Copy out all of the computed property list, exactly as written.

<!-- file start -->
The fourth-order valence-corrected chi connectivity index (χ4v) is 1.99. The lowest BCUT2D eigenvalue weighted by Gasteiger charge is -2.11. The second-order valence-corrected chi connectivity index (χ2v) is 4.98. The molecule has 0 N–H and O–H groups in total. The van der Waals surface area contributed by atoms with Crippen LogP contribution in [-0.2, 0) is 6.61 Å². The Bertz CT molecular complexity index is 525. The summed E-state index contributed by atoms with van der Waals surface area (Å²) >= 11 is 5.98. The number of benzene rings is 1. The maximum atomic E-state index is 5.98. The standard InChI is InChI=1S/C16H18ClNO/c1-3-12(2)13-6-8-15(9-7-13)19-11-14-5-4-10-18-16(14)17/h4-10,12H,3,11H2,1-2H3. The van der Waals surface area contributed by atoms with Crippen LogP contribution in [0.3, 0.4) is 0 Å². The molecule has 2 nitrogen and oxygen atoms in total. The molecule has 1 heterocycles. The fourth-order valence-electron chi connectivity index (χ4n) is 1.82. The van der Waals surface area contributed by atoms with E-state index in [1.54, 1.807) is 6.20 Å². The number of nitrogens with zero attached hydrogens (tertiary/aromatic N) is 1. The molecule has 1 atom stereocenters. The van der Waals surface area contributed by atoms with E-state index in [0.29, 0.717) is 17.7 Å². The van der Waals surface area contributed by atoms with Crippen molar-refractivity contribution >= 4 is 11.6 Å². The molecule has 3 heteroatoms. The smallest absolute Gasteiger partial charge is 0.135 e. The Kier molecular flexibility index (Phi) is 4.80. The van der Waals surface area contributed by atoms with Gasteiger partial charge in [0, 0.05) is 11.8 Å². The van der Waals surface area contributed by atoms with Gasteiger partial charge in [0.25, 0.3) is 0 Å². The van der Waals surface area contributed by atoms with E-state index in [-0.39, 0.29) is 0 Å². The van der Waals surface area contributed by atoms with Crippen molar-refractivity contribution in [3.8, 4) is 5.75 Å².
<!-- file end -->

The fourth-order valence-corrected chi connectivity index (χ4v) is 1.99. The lowest BCUT2D eigenvalue weighted by Gasteiger charge is -2.11. The second-order valence-corrected chi connectivity index (χ2v) is 4.98. The molecule has 0 N–H and O–H groups in total. The van der Waals surface area contributed by atoms with Crippen LogP contribution in [-0.2, 0) is 6.61 Å². The Bertz CT molecular complexity index is 525. The summed E-state index contributed by atoms with van der Waals surface area (Å²) >= 11 is 5.98. The number of benzene rings is 1. The maximum atomic E-state index is 5.98. The standard InChI is InChI=1S/C16H18ClNO/c1-3-12(2)13-6-8-15(9-7-13)19-11-14-5-4-10-18-16(14)17/h4-10,12H,3,11H2,1-2H3. The van der Waals surface area contributed by atoms with Crippen LogP contribution in [0.3, 0.4) is 0 Å². The molecule has 2 nitrogen and oxygen atoms in total. The molecule has 1 heterocycles. The fourth-order valence-electron chi connectivity index (χ4n) is 1.82. The van der Waals surface area contributed by atoms with E-state index in [1.54, 1.807) is 6.20 Å². The number of nitrogens with zero attached hydrogens (tertiary/aromatic N) is 1. The molecule has 1 atom stereocenters. The van der Waals surface area contributed by atoms with E-state index in [0.29, 0.717) is 17.7 Å². The van der Waals surface area contributed by atoms with Crippen molar-refractivity contribution >= 4 is 11.6 Å². The molecule has 3 heteroatoms. The smallest absolute Gasteiger partial charge is 0.135 e. The Kier molecular flexibility index (Phi) is 4.80. The van der Waals surface area contributed by atoms with Gasteiger partial charge in [0, 0.05) is 11.8 Å². The van der Waals surface area contributed by atoms with Gasteiger partial charge in [0.25, 0.3) is 0 Å². The van der Waals surface area contributed by atoms with E-state index in [-0.39, 0.29) is 0 Å². The van der Waals surface area contributed by atoms with Crippen molar-refractivity contribution in [3.8, 4) is 5.75 Å².